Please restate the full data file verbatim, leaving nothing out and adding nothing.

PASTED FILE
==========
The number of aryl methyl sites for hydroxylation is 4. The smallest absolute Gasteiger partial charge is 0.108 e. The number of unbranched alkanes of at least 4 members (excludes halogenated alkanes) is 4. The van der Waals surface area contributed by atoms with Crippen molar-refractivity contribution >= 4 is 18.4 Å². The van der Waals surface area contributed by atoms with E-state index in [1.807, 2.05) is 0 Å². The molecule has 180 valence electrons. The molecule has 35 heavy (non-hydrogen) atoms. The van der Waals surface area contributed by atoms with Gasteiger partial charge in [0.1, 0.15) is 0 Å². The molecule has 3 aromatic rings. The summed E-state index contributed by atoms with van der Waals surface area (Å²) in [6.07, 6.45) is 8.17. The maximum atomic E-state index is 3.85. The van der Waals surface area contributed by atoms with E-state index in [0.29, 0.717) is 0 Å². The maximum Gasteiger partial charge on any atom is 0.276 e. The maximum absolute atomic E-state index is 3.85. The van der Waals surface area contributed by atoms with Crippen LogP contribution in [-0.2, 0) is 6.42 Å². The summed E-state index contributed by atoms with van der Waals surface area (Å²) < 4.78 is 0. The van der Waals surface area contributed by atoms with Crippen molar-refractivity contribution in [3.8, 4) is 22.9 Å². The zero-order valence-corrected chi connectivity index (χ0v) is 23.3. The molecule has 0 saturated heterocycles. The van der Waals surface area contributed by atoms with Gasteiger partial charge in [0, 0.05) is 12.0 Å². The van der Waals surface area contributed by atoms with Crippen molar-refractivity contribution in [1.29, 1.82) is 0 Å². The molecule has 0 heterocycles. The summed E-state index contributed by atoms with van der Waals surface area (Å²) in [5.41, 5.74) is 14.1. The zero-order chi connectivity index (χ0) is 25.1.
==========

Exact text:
The number of aryl methyl sites for hydroxylation is 4. The smallest absolute Gasteiger partial charge is 0.108 e. The number of unbranched alkanes of at least 4 members (excludes halogenated alkanes) is 4. The van der Waals surface area contributed by atoms with Crippen molar-refractivity contribution >= 4 is 18.4 Å². The van der Waals surface area contributed by atoms with E-state index in [1.807, 2.05) is 0 Å². The molecule has 180 valence electrons. The molecule has 35 heavy (non-hydrogen) atoms. The van der Waals surface area contributed by atoms with Gasteiger partial charge in [0.1, 0.15) is 0 Å². The molecule has 3 aromatic rings. The summed E-state index contributed by atoms with van der Waals surface area (Å²) in [6.07, 6.45) is 8.17. The maximum atomic E-state index is 3.85. The van der Waals surface area contributed by atoms with E-state index in [0.29, 0.717) is 0 Å². The maximum Gasteiger partial charge on any atom is 0.276 e. The maximum absolute atomic E-state index is 3.85. The van der Waals surface area contributed by atoms with Crippen LogP contribution in [-0.2, 0) is 6.42 Å². The summed E-state index contributed by atoms with van der Waals surface area (Å²) < 4.78 is 0. The van der Waals surface area contributed by atoms with Crippen molar-refractivity contribution in [3.8, 4) is 22.9 Å². The zero-order valence-corrected chi connectivity index (χ0v) is 23.3. The molecule has 0 saturated heterocycles. The van der Waals surface area contributed by atoms with Gasteiger partial charge in [0, 0.05) is 12.0 Å². The van der Waals surface area contributed by atoms with Crippen molar-refractivity contribution in [1.29, 1.82) is 0 Å². The molecule has 0 heterocycles. The summed E-state index contributed by atoms with van der Waals surface area (Å²) in [5.41, 5.74) is 14.1. The zero-order chi connectivity index (χ0) is 25.1.